Published on July 8th, 2014 | by Contributing Author1
Damage Control: 3 Steps to Handling a Company Mishap
In a world rife with technological glitches – and one in which simply clicking a button can have far-reaching impact – making mistakes is inevitable. In the digital age, those gaffes can be dramatically amplified and have impact on your bottom line – unless you take the right steps.
Before the crisis
Crisis management expert Melissa Agnes recommends determining all of your stakeholders in the event of a mishap before it even takes place. Start by making a list of all the different stakeholder groups: your customers, email list subscribers, employees or contractors, and so forth. Then determine which social channels these groups use the most.
“Odds are, social media may not even be the best means of communication for all of your stakeholder groups,” says Agnes. “Often, email is still the best way to communicate.” So, she adds, don’t forget about sending a personalized email or text message, or even picking up the phone.
Determining who to contact and the best ways to reach them before something goes awry is crucial, especially because news has a tendency to spread quickly through social media. And in the midst of a crisis, it can be difficult to juggle all of the tasks that need to be completed while also working to find a list of stakeholders and the best way to reach them. Getting it done ahead of time is a great measure to save you time and ensure you are ready should you ever need it.
We teamed up with Agnes to put together the following steps to take in the event of a company mishap:
1. Immediately publish an explanation of what has happened and the steps you’re taking to address it. In addition, consider reaching out to the customers affected.
This is exactly what AppFirst CEO and co-founder David Roth did when the accounts of customers using the free level of their products were accidentally deleted.
“Immediately, we published a blog explaining in detail the mistake we made, followed by an apologetic email to every impacted customer and, finally, I personally called each one, clarifying what happened,” Roth explained in an interview.
It took him four consecutive days to reach every customer. “A key takeaway is that people are most forgiving if you step up promptly, admit that ‘we made a mistake,’ and then swiftly show them that improving their negative experience matters greatly,” says Roth.
Buffer Founder and CEO Joel Gascoigne swiftly took steps to keep users informed when the company’s site was hacked, publishing a post to chronicle the hack, and adding new update a total of 11 times! The continual updates were also posted on Facebook and Twitter, including both steps to take and updates on progress being made on the company’s end.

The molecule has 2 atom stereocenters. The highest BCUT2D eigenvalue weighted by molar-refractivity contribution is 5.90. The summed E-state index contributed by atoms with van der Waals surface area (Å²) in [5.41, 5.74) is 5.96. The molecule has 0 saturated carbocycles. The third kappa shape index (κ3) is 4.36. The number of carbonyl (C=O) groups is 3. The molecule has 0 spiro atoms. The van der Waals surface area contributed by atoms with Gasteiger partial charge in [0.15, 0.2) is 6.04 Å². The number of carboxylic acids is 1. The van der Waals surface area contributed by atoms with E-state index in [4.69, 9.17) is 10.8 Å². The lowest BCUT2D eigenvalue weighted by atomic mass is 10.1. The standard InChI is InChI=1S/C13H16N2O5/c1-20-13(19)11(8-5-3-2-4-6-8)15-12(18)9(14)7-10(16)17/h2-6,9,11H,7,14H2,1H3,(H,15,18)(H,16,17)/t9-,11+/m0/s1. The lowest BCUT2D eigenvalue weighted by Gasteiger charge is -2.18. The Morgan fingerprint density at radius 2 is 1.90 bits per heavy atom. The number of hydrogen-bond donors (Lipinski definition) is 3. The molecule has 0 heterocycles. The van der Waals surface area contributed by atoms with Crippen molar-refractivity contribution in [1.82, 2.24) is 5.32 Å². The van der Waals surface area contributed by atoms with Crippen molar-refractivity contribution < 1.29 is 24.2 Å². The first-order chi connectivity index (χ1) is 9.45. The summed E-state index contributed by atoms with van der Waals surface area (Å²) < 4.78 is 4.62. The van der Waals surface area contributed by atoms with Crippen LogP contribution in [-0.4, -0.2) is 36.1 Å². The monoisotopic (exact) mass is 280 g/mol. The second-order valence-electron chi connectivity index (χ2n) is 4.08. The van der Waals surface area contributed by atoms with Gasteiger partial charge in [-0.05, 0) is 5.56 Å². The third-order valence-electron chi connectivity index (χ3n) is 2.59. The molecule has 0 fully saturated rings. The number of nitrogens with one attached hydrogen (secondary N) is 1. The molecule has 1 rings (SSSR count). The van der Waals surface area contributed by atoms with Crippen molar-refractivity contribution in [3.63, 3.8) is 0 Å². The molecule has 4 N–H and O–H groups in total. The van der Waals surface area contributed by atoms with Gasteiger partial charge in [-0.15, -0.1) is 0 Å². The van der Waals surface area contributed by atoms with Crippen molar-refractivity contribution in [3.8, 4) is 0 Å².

2. Make sure your apology is sincere and the amount of information you share is adequate.
GitHub learned this the hard way in the aftermath of a crisis in which a former employee spoke publicly about negative experiences at the company that led to her resignation. The company began a full investigation and explained it publicly, but then wrote an inadequate post discussing the results of the investigation.
GitHub realized through a wide swath of blog posts, tweets and emails that this post was inadequate, and followed up with an apology.
“Last Monday I published the least open and least transparent blog post GitHub has ever written. We failed to admit and own up to our mistakes, and for that I’m sorry,” said GitHub Co-founder Chris Wanstrath. “GitHub has a reputation for being transparent and taking responsibility for our actions, but last week we did neither. There’s no excuse. We can do a lot better.” The post continued, providing the information GitHub users were originally looking for.
3. Follow up with meaningful action.
Weeks after the dust had begun to settle from the GitHub debacle, the company posted an update on new initiatives launched at the company to support diversity and respond to feedback. And even after Buffer found the source of its security breach and closed the vulnerability, the company published a follow-up blog post with steps being taken to increase security.
Actions speak louder than words, so make sure to follow up any promises you’ve made with information about specific actions you are taking to address the issue that was the original cause of the crisis.
Want even more info about handling a company mishap? Check out Melissa Agnes’ infographic: The 10 New Rules of Crisis Communications
Have any examples of smooth or poorly handled company mishaps? Share in the comments.
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